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Who we are
Community building activities, much like the ones in Cambridge, take root in over 200 countries worldwide representing over 2,000 ethnic, linguistic and cultural groups. We work with friends from every cultural or religious background to give practical expression to a vision of world unity. All races, ages, gender and social classes come together to create a warm and authentic sense of community. The unity that must underpin a peaceful and just social order embraces diversity – oneness and diversity are complementary and inseparable. Acceptance of the concept of unity in diversity implies the development of a sense of world citizenship and a love for all of humanity. According to the Bahá’í teachings:
“The diversity in the human family should be the cause of love and harmony, as it is in music where many different notes blend together in the making of a perfect chord.”
At a time of change and uncertainty, humankind’s crucial need is to find a unifying vision of the nature of humanity and society:
“Let your vision be world embracing. The learned and worldly-wise men of this age were to allow mankind to inhale the fragrance of fellowship and love, every understanding heart would apprehend the meaning of true liberty, and discover the secret of undisturbed peace and absolute composure. The earth is but one country, and mankind its citizens.”
How we work
We work and serve to build community and advance the processes towards peace in the United Kingdom and around the world. Yet, it all begins at neighbourhoods and local communities. Grassroots community development projects address the spiritual, intellectual, and material needs of the community and build the capacity of individuals to participate in creating a better world. The creation of a peaceful and noble society that fosters both individual and collective well-being is at the heart of what we do. The aim is empowerment from the grassroots up; thus, the individual is placed at the centre of the development process.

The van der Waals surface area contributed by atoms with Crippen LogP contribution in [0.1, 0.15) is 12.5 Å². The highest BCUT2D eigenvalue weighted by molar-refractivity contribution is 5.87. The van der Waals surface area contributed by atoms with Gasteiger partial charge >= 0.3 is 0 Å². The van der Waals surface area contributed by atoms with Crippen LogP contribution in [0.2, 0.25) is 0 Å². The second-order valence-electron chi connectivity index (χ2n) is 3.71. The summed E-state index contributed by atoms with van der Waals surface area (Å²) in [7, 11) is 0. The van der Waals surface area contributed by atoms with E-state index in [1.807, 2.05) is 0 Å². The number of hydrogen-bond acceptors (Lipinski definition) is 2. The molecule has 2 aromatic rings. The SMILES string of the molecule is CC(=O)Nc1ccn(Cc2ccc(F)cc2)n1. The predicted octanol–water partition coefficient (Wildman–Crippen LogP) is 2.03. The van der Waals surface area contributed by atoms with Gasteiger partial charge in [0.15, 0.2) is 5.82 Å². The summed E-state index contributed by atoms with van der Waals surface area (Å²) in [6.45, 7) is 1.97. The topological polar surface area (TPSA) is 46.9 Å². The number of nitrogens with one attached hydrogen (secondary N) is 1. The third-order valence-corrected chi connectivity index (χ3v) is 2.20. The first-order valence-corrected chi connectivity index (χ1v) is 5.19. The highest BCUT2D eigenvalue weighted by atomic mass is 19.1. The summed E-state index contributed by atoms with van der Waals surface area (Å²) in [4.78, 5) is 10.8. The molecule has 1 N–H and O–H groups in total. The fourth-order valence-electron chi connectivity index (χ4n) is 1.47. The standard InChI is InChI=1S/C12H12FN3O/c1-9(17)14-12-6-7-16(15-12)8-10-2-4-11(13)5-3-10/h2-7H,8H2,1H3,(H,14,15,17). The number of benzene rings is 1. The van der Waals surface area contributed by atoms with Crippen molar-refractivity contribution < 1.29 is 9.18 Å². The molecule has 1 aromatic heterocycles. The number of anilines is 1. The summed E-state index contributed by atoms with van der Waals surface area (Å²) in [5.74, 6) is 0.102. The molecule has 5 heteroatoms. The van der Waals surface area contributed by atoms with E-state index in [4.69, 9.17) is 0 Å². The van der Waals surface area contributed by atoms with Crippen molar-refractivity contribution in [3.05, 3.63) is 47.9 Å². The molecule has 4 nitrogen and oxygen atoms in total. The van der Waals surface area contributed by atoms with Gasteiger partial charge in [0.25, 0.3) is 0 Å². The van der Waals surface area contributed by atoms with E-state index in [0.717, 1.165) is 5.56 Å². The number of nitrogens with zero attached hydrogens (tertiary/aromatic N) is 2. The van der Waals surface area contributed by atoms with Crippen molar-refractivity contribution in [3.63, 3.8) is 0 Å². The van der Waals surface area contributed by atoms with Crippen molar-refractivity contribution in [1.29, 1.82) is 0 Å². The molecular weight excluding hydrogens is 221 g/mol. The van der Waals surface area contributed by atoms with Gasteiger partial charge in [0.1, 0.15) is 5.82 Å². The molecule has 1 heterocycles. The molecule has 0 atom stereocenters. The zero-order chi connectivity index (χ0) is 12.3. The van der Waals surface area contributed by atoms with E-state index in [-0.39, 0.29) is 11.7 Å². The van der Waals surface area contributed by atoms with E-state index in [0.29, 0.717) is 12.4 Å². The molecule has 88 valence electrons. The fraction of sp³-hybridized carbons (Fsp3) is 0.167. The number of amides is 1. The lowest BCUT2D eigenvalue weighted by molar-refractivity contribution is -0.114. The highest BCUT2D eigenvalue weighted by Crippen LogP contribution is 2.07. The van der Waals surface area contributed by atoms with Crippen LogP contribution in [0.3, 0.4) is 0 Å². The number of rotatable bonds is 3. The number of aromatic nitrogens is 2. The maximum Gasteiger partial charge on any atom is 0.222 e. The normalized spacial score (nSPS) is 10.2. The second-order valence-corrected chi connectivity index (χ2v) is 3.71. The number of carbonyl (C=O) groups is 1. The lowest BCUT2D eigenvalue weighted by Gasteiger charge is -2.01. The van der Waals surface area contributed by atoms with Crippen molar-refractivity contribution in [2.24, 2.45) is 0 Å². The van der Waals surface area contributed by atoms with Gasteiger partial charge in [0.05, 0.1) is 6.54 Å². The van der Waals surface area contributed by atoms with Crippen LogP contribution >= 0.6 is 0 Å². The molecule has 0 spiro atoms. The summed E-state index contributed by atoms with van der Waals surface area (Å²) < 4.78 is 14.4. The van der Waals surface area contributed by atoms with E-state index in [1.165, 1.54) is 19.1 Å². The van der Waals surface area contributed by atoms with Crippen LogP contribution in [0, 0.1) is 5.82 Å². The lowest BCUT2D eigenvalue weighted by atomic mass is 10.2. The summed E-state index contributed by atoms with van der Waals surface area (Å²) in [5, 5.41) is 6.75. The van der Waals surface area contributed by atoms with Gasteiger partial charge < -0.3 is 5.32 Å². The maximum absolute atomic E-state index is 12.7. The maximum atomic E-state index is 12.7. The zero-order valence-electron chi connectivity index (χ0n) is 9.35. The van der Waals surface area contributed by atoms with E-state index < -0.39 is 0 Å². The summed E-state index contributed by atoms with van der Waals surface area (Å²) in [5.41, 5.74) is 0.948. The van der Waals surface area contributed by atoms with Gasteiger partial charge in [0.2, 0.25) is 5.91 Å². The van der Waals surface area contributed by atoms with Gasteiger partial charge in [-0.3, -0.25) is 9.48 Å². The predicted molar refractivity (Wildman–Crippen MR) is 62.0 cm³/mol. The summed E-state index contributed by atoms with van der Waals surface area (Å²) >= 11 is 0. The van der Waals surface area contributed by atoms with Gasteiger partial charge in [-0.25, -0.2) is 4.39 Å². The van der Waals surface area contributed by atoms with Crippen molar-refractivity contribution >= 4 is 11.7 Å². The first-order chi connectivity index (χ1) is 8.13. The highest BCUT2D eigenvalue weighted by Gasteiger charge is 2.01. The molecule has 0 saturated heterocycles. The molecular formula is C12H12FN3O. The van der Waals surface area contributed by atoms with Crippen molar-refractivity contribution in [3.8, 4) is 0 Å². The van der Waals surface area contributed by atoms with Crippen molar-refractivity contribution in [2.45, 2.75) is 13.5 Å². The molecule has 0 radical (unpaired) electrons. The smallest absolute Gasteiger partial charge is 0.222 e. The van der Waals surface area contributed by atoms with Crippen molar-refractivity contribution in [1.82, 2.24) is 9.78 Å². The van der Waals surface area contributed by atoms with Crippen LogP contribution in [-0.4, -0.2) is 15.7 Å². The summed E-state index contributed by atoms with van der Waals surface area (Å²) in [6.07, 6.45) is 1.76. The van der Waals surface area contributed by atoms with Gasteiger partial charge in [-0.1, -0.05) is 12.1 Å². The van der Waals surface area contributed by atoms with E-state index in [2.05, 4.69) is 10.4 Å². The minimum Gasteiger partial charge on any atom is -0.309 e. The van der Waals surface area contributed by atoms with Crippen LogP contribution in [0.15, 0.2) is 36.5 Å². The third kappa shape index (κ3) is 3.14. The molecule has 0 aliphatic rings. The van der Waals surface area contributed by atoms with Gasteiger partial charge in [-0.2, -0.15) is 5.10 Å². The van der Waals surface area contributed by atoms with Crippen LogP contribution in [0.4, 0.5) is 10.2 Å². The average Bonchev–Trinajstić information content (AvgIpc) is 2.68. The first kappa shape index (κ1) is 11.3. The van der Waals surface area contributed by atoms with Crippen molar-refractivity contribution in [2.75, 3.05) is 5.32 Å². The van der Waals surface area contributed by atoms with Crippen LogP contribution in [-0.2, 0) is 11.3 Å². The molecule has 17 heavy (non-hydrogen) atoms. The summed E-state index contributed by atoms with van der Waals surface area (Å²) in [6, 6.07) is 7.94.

It is recognised that, as well as intellectual and material progress, an important influence for social change is spiritual progress – that is, unlocking one’s desire for service to humanity, cooperation and collaboration, working in fellowship alongside others for the good of our neighbours, and acceptance and tolerance of people from all walks of life. True service requires a humble and sincere posture of learning, and development of moral sensibility such as love, unity, truthfulness, courtesy, and honesty. The community-building initiatives are not, therefore, religious education, but built within a framework of common bond between the individual and the collective with a shared purpose driven by encouragement, mutual support and loving fellowship.
These society-building initiatives take shape in four principle areas: Children’s Classes (for children ages 5-10), Junior Youth Groups (for junior youth age 11-14), Youth Programmes (for youth age 15+), and Study Circles (for adults). Every serving member is a volunteer and those who work with children, junior youth, or youth are verified by the Disclosure and Barring Service (DBS) (previously known as CRB checks).